Sort your life out
Louis Theroux: Shooting Joe Exotic
Look, I don’t want to sound like one of Monty Python’s four moaning Yorkshiremen, but when I was a lad I had one mug to drink from — and I counted myself lucky to have that.
It’s true. My mother has never thrown it away. It was made from yellowing stoneware, with a faded reproduction of a newspaper page printed on one side — and it was washed in the sink and dried after every cuppa.
These days, we’ve got a dishwasher. I don’t wash up, I just stack dirty crockery in the machine and forget about it. As a result, I need many more than one mug . . . I must have about 20.
When presenter Stacey Solomon and her team turned up at a London home to help Tash and Lawrence Yaku, plus their four children, clear out the clutter, on Sort Your Life Out (BBC1), she counted 48 mugs in one kitchen cupboard
The appliances that promised to make our lives simpler have, in fact, done the opposite. Washing machines mean we have far more clothes, fridges result in much bigger food bills. Our homes have become overstuffed repositories for thousands of possessions that we forget we ever bought.
When presenter Stacey Solomon and her team turned up at a London home to help Tash and Lawrence Yaku, plus their four children, clear out the clutter, on Sort Your Life Out (BBC1), she counted 48 mugs in one kitchen cupboard.
That was just the start — with three removal vans waiting outside, she found 60 obsolete chargers, 11 old mobiles, 23 pairs of swimming goggles and a total of 3,000 toys. It took 600 boxes to cart everything away, and when these things were unpacked they covered the floor of an aircraft hangar.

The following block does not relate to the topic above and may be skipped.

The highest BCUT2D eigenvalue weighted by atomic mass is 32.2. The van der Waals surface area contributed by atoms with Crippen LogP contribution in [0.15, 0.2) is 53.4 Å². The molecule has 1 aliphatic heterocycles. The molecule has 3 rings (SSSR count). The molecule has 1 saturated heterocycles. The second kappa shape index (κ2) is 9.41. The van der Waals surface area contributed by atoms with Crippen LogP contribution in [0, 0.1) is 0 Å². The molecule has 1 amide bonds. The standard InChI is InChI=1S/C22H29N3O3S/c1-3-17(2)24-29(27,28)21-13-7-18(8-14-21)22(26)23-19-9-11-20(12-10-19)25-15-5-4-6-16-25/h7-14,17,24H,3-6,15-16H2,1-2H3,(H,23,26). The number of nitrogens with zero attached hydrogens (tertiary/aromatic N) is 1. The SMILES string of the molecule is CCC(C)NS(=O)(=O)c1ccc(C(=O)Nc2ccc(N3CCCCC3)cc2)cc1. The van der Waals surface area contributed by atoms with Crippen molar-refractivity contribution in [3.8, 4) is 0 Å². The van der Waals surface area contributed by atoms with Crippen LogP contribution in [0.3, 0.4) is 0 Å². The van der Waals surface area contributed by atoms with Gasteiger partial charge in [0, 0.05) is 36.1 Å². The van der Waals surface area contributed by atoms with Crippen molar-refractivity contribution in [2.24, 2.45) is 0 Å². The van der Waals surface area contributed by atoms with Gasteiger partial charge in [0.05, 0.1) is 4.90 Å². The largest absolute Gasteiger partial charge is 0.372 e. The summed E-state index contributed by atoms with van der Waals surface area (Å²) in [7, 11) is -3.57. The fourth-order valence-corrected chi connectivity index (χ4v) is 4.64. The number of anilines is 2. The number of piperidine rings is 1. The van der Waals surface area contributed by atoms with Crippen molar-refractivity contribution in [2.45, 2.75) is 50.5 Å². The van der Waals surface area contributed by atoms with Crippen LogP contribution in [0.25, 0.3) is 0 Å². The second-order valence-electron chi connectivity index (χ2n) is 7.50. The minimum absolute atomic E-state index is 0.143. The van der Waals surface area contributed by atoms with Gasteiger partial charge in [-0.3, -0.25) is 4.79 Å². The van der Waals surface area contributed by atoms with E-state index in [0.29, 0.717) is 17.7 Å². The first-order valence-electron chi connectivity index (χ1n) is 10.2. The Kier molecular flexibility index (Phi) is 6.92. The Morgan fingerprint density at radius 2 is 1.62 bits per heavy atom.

It was a shocking visual indictment of what a wasteful society we’ve become, and the family were brave to put their life on show this way. The reward was worth it: by the time they’d donated, sold or chucked half their worldly goods, Stacey and co had redesigned their home, from hoarder’s paradise to show palace.
Not every change seemed to be for the better. I don’t see why Tash had to throw away hundreds of paintings done by her children —they can’t be replaced.
And the wooden drawers built into each step of the stairs by carpenter Rob could be deadly — leave one open, and you might break a leg or worse in the dark.
The sight of families putting their whole lives on view is pruriently watchable, though.
At least the Yakus didn’t have 150 tigers lying around the place with hundreds of assorted bears, wolves, lions and chimps, like the infamous Joe Exotic.
Louis Theroux, who first visited the Oklahoma animal collector ten years ago, was reviewing unseen footage in Shooting Joe Exotic (BBC2) — his fascination with this creepily cruel little man heightened by the global success of the Netflix documentary Tiger King. Parts of this 90-minute special were bogged down in legal disputes, with Louis unable to mask his irritation that many old interviewees — including Joe himself, now serving 22 years for plotting a murder — had signed exclusive TV contracts and were forbidden to talk to him.
Louis Theroux, who first visited the Oklahoma animal collector ten years ago, was reviewing unseen footage in Shooting Joe Exotic (BBC2)
But with persistence and persuasion he was able to get Joe’s nemesis, animal rights campaigner Carole Baskin, to talk about allegations that she murdered her husband Don and fed him to her own tigers.
And he tracked down Joe’s brother, Yarri Schreibvogel, who has never spoken publicly about his sibling before. It’s fair to say there’s not a lot of love lost there.
For anyone who lapped up Tiger King, Louis’s analysis was intriguing: he sees Joe as a demented cult leader, with big cats instead of disciples.
But he wasn’t happy with his interviews, feeling he ‘tiptoed around’ Joe. ‘It’s odd to see,’ Louis mused, ‘how much I seemed to somewhat like him.’
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